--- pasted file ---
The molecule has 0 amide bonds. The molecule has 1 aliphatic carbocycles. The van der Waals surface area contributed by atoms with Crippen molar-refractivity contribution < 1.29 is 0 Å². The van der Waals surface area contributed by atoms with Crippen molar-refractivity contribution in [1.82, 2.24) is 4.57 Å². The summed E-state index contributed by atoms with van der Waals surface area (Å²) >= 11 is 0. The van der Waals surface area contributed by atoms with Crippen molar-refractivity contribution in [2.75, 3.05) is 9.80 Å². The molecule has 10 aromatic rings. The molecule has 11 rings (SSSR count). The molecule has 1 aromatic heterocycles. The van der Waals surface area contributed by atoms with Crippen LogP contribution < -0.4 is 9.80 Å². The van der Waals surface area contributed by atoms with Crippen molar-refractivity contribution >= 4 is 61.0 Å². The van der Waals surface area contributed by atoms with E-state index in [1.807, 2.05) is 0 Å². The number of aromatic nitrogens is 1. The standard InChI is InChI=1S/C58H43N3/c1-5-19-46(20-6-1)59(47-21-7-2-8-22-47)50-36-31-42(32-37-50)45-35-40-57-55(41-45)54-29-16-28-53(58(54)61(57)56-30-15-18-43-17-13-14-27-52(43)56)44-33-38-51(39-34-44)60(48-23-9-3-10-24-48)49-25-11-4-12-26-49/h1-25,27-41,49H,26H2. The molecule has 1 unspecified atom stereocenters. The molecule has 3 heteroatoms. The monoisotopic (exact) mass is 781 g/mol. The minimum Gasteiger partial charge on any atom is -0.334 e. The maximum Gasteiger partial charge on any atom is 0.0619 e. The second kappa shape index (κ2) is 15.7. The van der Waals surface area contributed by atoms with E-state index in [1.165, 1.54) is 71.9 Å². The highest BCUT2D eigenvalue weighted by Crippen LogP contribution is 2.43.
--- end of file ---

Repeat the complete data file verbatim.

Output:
The molecule has 0 amide bonds. The molecule has 1 aliphatic carbocycles. The van der Waals surface area contributed by atoms with Crippen molar-refractivity contribution < 1.29 is 0 Å². The van der Waals surface area contributed by atoms with Crippen molar-refractivity contribution in [1.82, 2.24) is 4.57 Å². The summed E-state index contributed by atoms with van der Waals surface area (Å²) >= 11 is 0. The van der Waals surface area contributed by atoms with Crippen molar-refractivity contribution in [2.75, 3.05) is 9.80 Å². The molecule has 10 aromatic rings. The molecule has 11 rings (SSSR count). The molecule has 1 aromatic heterocycles. The van der Waals surface area contributed by atoms with Crippen LogP contribution < -0.4 is 9.80 Å². The van der Waals surface area contributed by atoms with Crippen molar-refractivity contribution >= 4 is 61.0 Å². The van der Waals surface area contributed by atoms with E-state index in [1.807, 2.05) is 0 Å². The number of aromatic nitrogens is 1. The standard InChI is InChI=1S/C58H43N3/c1-5-19-46(20-6-1)59(47-21-7-2-8-22-47)50-36-31-42(32-37-50)45-35-40-57-55(41-45)54-29-16-28-53(58(54)61(57)56-30-15-18-43-17-13-14-27-52(43)56)44-33-38-51(39-34-44)60(48-23-9-3-10-24-48)49-25-11-4-12-26-49/h1-25,27-41,49H,26H2. The molecule has 1 unspecified atom stereocenters. The molecule has 3 heteroatoms. The monoisotopic (exact) mass is 781 g/mol. The minimum Gasteiger partial charge on any atom is -0.334 e. The maximum Gasteiger partial charge on any atom is 0.0619 e. The second kappa shape index (κ2) is 15.7. The van der Waals surface area contributed by atoms with E-state index in [1.165, 1.54) is 71.9 Å². The highest BCUT2D eigenvalue weighted by Crippen LogP contribution is 2.43.